But I really, really hope it does. See, there’s this term floating around, “net neutrality.” It is very, very important, and I’ll tell you why.
This week, my class Skyped with Ruth Papazian about her experience using Google Glass for reporting. During the conversation, I quoted Papazian talking about the potential for media outlets to increase transparency when using Glass: “I would like to see a section for the raw footage on websites, so that viewers can see the raw footage next to the edited package … That’s the kind of transparency that journalism needs.” Then, NYC meteorologist Mike Favetta replied, saying that his newsroom, News 12 Brooklyn, features such a section, aptly named ‘News12Extra.’ Awesome.
But then, when I tried finding the section via a Google search, I was taken to a different part of News 12’s site called ‘News 12 Extra Time.’ Extra Time was clearly not what I was looking for; this section contained mainly sport previews. I searched their site twice more, looking up ‘News12Extra’ and ‘News 12 Extra,’ with no success. I tried again, but then a login screen popped up. Under where members enter their username/password, there was some small text. It reads: “Access is free for Comcast®, Time Warner® and Service ElectricSM customers who receive News 12.” Not awesome.
So, to recap: a meteorologist wanted to show how his company was becoming more transparent, and instead reminded me how the company that owns his company could be making Internet incredibly less transparent.
I replied to Mr. Favetta to express my disappointment. Ms. Papazian replied, saying that having the raw footage still represents a “step in the right direction.” I agree, and my qualms are out of Mr. Favetta’s control, but the fact remains that we are entering a very sensitive era of the Internet’s growth. Dan Gillmor in his book “We the Media” expresses my concern (albeit using copyright as an example rather than net neutrality, but the idea is the same):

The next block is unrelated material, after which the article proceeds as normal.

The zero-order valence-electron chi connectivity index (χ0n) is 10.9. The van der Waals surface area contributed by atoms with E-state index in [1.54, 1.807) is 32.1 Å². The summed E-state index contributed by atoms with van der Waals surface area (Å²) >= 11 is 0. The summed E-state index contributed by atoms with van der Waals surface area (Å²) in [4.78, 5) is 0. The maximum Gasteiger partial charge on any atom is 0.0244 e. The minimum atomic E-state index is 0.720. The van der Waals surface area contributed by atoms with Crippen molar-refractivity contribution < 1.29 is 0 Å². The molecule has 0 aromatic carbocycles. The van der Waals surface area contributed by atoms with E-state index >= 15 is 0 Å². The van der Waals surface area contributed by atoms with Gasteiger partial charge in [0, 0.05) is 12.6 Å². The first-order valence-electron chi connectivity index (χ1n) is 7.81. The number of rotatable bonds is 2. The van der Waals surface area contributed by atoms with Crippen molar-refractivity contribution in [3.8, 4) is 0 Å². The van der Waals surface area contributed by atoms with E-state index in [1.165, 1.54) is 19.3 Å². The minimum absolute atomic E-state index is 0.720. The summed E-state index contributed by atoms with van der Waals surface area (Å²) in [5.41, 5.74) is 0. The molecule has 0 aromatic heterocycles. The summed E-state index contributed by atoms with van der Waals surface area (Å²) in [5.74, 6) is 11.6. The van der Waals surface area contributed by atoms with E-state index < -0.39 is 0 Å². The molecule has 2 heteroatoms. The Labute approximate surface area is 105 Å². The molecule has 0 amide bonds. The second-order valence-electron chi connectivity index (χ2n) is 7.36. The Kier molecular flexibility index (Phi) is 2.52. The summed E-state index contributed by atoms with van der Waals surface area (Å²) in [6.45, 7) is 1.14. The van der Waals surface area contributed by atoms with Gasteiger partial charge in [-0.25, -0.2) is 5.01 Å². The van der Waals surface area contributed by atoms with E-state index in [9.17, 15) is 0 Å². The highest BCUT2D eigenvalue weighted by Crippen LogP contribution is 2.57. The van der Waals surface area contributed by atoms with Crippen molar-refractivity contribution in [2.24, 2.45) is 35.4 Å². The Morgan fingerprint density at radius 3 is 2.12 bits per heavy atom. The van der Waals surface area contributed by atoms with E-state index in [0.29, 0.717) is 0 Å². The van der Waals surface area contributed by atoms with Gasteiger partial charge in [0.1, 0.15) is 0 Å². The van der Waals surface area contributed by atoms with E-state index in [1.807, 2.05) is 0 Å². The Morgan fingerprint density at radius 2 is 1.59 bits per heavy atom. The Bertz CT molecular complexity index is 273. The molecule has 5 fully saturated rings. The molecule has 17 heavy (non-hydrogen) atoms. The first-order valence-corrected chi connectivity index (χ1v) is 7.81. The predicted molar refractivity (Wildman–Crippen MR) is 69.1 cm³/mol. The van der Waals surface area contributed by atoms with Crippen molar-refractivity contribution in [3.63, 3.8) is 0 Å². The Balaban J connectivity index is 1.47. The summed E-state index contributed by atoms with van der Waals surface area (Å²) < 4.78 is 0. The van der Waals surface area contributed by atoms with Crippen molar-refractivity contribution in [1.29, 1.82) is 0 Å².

Open systems are central to any future of a free (as in freedom) flow of information. Yet the forces of central control–governments and big businesses, especially the copyright cartel–are pushing harder and harder to clamp down on our networks. To preserve their business models, which are increasingly out-moded in a digital age, they would restrict innovation and, ultimately, the kinds of creativity on which they founded their businesses. The danger in this is massive, but the public remains all too oblivious, in part because Big Media has failed to cover the story properly. I don’t think that’s a coincidence.
If, like the Wall Street Journal article states, broadband providers start charging websites a fee to get the fastest speeds, it will be a say day for creativity, innovation and, perhaps most of all, the Internet.
The Web may be the greatest democratizing force of all time. If a few companies control the flow of information (or, at least, the speed at which that information downloads) I fear it won’t stay that way.